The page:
On June 5th, the California Assembly co-sponsored a resolution to have the California High-Speed Rail Authority defer a $20.5 billion stretch of high-speed rail construction between Bakersfield and Merced.
Deferring $20.5 billion
The contract, roughly 1/3rd of the amount California had passed in favor of a Los Angeles to San Francisco high-speed rail system, was to have been awarded this year. In addition to construction costs, the contract was to have also awarded a maintenance contract good for 30 years.
While the resolution will not stop the the California High-Speed Rail Authority from awarding the 171 mile stretch across central California, the Authority could get into a protracted legal and fiscal battle if it ignores the Assembly.
The deferment itself would only last until the California Legislature both reviews the Bakersfield-Merced project and signs off on the remaining $4.2 billion in high-speed rail funds that have been languishing since being approved via a state bond vote in 2008.
“California lawmakers have always been so-so on high-speed rail,” noted German passenger railroad consultant Horst Bauer. “They’ve been more progressive than most of the rest of the continent, but they are slow to making a rail line like this a reality.”
“And now they’re trying to hold it up even more.”
“Funds are tight. I understand California has a [$54.3 billion] deficit, and even though the money was approved, they’re obviously stalling. Once that contract goes through, they’re bound to fund it. Money could be tight for years, and that’s $20 billion that could go to children, housing people, and helping those who lost their job.”
“I’ve consulted for many railroads around the world, and contracts are always bound for better or for worse. California just can’t commit right now, even after they said yes years before.”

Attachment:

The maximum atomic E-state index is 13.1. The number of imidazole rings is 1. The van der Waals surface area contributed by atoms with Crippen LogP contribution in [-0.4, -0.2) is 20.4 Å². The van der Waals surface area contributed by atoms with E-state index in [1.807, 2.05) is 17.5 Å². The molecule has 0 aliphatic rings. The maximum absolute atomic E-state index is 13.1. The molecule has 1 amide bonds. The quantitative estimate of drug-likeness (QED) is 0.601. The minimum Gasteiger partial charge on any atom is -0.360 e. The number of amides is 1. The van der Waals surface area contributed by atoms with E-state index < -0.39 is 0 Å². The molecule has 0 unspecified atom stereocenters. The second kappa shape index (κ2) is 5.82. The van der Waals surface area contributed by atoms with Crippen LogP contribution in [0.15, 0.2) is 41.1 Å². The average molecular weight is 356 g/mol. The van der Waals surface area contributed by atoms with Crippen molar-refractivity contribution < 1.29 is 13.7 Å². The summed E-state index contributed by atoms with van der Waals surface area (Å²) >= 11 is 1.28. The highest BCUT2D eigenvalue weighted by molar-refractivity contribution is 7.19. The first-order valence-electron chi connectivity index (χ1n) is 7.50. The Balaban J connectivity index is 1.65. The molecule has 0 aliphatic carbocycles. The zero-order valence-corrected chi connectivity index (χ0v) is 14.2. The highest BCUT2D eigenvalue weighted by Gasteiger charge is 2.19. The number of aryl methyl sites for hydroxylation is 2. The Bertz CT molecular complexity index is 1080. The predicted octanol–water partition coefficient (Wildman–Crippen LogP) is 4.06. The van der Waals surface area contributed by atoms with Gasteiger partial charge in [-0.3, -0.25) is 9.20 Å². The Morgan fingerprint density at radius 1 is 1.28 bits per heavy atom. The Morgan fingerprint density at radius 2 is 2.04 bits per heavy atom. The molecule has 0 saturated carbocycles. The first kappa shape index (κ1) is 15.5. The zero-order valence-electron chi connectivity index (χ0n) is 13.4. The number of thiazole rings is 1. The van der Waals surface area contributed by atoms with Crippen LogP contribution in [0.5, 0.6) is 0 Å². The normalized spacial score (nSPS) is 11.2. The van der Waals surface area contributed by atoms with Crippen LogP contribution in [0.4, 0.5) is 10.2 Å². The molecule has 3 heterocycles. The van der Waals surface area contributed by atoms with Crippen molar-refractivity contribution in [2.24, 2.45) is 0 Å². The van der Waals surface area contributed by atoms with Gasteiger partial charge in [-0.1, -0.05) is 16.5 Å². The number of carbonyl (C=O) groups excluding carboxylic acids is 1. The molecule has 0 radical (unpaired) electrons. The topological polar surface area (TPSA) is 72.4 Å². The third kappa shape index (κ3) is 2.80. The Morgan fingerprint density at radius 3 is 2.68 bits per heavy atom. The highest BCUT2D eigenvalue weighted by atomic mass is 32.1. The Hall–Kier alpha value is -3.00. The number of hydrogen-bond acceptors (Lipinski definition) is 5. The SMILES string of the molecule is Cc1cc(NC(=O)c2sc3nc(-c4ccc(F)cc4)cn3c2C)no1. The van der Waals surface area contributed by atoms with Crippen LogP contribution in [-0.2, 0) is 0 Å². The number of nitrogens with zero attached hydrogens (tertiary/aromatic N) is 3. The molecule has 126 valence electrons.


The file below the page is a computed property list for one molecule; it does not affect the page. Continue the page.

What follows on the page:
More time needed to review high-speed rail system
In addition to the deficit, the Assembly and Senate have said that they have not had the time to properly review the system and that the contract can’t be put into effect before decisions over major parts of the rail system are made.
“The only remaining opportunity for the Legislature to weigh in on the direction of the high speed rail project occurs when the HSRA asks us for the remaining $4.2 billion in bond funds,” noted Assemblyman Jim Frazier (D-Discovery Bay) in a statement.
“We cannot allow HSRA, or any department, to enter into contracts that bind the Legislature’s approval of future appropriations. The Legislature’s role in approving the budget must be respected before key decisions on the state’s largest infrastructure project are made.”
The State Legislature has been battling both the HSRA and labor unions since last year over the Bakersfield-Merced corridor project. Changes, such as connecting other Bay Area cities, removing some electrical components in favor of diesel trains, and a focus on Southern California and the Bay Area sparked a fight. Lawmakers still wanted a say in plans rather than leaving the entire project in the HSRA’s hands, while the HSRA and unions wanted to keep the plan in place and continue with contracts as usual, citing job creation and a much sooner opening date.
And with other high speed rail projects, such as the Las Vegas to Southern California high speed train, getting state funding less than two months ago, the HSRA has only further pressed the budgetary question.
Democrats and Republicans join together in resolution
The Assembly itself has drawn a line in the sand over the contract, with Democrats and Republicans coming together for a rare bipartisan agreement. Both Speaker of the Assembly Anthony Rendon (D-Lakewood) and Assemblymen including Jim Patterson (R-Fresno) and Vince Fong (R-Bakersfield), have joined together on this issue of deferral along with most members of the Assembly whose districts are affected by the rail line.
As of Monday, both the Assembly and the HSRA remain at odds. If the HSRA issues the contract and the Assembly hasn’t agreed on the funding, then the project could be terminated. California would have to absorb all the losses and contract terminations, with the rail line itself being unable to connect the state. The Assembly may also simply agree to pay no matter what, but any future funding for the HSRA could be denied based on how they were treated over the contract.
“The best solution is to allow the state to review and pass everything needed, and once that is sorted, then the rail company can resume,” added Bauer. “Delays are frustrating, but this way it is done properly.
“I know many Californians can’t wait for this, and I know many others would rather have that this did not happen. But, based on legislation and voting, it is happening no matter what. The best for everyone is to make sure this is done right but also in a way where California doesn’t have to allocate any more money and the project stays on budget.”
“It is wishful thinking for a U.S. rail line, but we have to hope, yes?”
The HSRA’s decision over the resolution is expected soon.
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